A mini-incline plane in California
Memorial Day last year my sons Michael and Kevin and daughter-in-law Tracy took me on a "Duck Tour" of San Francisco to celebrate my 66th birthday. This Memorial Day, also accompanied with Kevin's date, Bernadette, they feted me with an outing closer to home, to the beach communities directly west of San Jose: Aptos, Capitola, and Santa Cruz. We had brunch at the Red Apple diner in Aptos, which was at the top of the outdoor escalator seen in the opening scene of this video. After eating we went to the Santa Cruz boardwalk to take in some people watching, hiking to the end of the boardwalk at the San Lorenzo River (seen in the video with a railroad bridge), shopping for a summer hat on the way, and take a ride on the gondola three stories above the concrete "board"walk back toward the part of town where Mike parked the truck.After surviving the gondola, we made our way to the downtown beachfront at Capitola, which I had driven through but never actually set foot in before. My hosts had planned a dinner at a most special restaurant, the Shadowbrook, on a hillside overlooking the Soquel River that enters the ocean in downtown Capitola. From the parking lot the restaurant is a steep walk down stairs built into the hillside and also served by a miniature incline plane. Having some time before our reservations, after getting some video of the incline plane scaling the hillside near the parking, we walked along the beach side and then up a trail next to the other side of the river, all of which is included in the video. Finally, we climbed back up the hill to the entrance to the Shadowbrook and took the stairs down, followed by an excellent dinner, and finally rode the incline plane to the parking area at the end. My sons have ridden the Johnstown Incline Plane and toured the Flood Museum with me, so we had some badinage about Westmont, fleeing the floods, and the mist of death.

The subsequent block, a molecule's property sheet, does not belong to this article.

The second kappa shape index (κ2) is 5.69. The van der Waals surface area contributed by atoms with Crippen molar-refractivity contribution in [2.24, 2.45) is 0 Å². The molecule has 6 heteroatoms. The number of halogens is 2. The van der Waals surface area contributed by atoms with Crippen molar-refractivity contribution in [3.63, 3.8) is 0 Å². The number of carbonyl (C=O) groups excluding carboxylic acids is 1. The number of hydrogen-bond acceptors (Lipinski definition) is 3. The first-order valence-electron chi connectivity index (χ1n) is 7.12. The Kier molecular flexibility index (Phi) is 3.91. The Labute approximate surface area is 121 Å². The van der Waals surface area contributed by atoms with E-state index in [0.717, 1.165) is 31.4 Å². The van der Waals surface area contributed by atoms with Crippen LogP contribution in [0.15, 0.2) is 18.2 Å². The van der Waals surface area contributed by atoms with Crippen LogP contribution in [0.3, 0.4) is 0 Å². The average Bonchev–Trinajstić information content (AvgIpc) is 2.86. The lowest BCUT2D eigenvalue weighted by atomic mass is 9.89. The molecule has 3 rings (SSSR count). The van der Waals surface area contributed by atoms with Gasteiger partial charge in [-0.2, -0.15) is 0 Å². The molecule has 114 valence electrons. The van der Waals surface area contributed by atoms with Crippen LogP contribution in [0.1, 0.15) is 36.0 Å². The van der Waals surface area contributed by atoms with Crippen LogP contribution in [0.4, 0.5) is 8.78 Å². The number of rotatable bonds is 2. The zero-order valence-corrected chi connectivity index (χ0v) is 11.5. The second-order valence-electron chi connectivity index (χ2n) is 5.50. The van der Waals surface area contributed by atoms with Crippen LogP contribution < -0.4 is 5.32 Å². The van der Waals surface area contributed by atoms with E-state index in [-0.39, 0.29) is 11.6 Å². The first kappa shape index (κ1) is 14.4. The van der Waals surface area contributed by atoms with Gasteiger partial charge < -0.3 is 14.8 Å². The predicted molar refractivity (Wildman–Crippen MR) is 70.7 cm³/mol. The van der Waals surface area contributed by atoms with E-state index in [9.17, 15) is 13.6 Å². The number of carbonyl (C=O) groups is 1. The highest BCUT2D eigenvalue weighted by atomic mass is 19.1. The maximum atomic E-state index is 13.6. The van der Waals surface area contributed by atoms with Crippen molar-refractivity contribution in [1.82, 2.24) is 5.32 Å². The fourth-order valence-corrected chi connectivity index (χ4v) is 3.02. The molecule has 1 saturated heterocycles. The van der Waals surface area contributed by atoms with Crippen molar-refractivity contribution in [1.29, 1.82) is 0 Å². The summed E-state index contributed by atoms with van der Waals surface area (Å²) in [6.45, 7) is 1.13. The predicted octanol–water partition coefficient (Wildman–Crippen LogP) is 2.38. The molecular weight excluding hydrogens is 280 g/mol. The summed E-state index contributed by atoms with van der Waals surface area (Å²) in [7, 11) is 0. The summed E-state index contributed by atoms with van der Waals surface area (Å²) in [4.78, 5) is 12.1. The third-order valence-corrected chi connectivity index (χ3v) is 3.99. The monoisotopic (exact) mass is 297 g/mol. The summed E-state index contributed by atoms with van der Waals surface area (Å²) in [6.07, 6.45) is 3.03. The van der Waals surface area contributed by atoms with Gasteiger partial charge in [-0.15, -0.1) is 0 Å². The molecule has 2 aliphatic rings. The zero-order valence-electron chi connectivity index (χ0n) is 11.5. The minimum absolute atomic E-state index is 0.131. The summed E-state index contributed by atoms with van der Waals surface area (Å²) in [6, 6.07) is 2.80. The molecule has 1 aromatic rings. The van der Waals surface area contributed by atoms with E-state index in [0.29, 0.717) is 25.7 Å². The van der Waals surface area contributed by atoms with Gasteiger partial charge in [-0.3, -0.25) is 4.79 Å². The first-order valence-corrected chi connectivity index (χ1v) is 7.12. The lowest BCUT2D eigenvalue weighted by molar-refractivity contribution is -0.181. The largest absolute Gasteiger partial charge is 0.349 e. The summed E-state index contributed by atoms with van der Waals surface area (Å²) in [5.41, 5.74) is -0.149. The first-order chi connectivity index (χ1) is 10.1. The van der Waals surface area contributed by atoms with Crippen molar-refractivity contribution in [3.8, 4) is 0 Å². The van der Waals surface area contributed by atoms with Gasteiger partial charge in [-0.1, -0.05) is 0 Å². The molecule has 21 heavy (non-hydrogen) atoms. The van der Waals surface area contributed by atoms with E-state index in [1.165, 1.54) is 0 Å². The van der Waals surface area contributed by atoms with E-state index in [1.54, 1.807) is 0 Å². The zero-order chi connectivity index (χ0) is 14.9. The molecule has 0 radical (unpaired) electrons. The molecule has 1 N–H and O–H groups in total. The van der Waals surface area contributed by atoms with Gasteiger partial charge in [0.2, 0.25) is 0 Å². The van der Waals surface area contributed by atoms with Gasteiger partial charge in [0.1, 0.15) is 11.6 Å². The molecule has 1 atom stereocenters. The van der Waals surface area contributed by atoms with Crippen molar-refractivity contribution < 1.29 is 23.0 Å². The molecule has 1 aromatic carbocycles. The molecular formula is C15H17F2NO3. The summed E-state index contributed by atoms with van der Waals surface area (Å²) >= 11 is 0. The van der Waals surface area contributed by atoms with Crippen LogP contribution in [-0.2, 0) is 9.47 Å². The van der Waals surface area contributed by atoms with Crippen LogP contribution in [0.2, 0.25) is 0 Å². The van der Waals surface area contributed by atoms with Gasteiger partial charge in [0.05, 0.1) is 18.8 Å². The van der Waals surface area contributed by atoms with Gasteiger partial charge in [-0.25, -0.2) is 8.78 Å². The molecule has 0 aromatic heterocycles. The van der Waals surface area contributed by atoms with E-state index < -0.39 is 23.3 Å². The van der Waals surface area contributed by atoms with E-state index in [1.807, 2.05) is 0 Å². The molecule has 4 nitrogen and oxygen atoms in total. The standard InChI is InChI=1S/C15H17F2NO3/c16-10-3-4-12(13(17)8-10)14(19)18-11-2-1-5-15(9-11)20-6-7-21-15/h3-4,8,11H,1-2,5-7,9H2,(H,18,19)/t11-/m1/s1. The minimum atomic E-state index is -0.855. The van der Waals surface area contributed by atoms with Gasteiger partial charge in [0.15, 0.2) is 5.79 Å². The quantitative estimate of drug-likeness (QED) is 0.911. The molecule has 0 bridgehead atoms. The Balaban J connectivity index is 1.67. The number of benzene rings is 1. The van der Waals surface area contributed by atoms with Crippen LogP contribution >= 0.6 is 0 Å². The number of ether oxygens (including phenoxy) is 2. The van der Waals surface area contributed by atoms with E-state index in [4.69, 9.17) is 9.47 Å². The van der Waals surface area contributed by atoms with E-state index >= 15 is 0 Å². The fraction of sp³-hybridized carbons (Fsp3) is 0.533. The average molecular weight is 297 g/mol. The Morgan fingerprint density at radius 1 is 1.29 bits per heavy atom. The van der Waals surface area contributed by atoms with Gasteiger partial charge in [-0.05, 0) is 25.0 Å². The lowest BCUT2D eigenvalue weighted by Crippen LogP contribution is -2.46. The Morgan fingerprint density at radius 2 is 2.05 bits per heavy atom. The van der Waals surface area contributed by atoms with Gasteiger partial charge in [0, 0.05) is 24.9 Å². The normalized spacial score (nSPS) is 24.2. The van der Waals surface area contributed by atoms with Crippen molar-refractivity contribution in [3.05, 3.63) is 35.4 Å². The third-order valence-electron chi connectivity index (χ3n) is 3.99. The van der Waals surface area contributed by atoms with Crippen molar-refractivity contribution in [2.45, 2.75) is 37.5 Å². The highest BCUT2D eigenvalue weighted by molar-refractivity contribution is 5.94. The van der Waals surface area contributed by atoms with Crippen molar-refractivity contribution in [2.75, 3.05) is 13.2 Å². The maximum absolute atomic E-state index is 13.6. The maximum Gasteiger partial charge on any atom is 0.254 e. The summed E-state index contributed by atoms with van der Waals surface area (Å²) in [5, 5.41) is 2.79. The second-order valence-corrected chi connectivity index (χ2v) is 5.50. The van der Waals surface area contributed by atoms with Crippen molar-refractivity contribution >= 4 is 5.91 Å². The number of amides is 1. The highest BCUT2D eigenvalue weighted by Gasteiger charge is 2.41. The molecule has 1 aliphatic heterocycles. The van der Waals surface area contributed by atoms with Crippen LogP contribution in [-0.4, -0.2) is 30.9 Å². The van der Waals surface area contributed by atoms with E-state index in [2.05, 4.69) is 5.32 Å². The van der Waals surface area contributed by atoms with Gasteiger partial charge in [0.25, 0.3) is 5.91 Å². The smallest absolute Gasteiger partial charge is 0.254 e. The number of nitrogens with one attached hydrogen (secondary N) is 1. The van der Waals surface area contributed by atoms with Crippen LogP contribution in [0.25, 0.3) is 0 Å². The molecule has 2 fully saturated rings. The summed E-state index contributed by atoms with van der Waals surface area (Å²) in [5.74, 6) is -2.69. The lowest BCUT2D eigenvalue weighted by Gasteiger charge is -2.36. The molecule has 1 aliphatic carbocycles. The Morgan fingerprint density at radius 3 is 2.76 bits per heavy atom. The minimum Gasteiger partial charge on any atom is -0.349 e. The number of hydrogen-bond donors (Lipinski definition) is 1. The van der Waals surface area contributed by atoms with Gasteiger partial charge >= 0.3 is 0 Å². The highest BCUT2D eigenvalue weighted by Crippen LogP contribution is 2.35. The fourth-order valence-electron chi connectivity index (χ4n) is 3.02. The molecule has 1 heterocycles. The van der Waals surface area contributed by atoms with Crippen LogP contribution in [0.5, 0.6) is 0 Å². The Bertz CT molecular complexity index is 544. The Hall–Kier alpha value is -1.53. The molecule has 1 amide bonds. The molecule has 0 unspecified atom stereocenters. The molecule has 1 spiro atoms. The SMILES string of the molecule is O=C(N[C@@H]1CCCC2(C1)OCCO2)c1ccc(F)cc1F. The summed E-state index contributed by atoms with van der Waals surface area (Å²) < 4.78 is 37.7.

Though I've been in small funiculars (inclines) before (at Horseshoe Curve, in downtown Los Angeles, and at Sacré-Coeur Basilica in Paris) this one was the smallest, accommodating only six passengers at a time, and it is the first one I've seen that has only one car. Instead of being "balanced" by an identical car meeting it up and down the hillside at the midway point; it has a large weight balancing it that runs on a track under the main track.
This video is 9 minutes, 45 seconds; I hope you enjoy it.
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© 2009 Jon Kennedy
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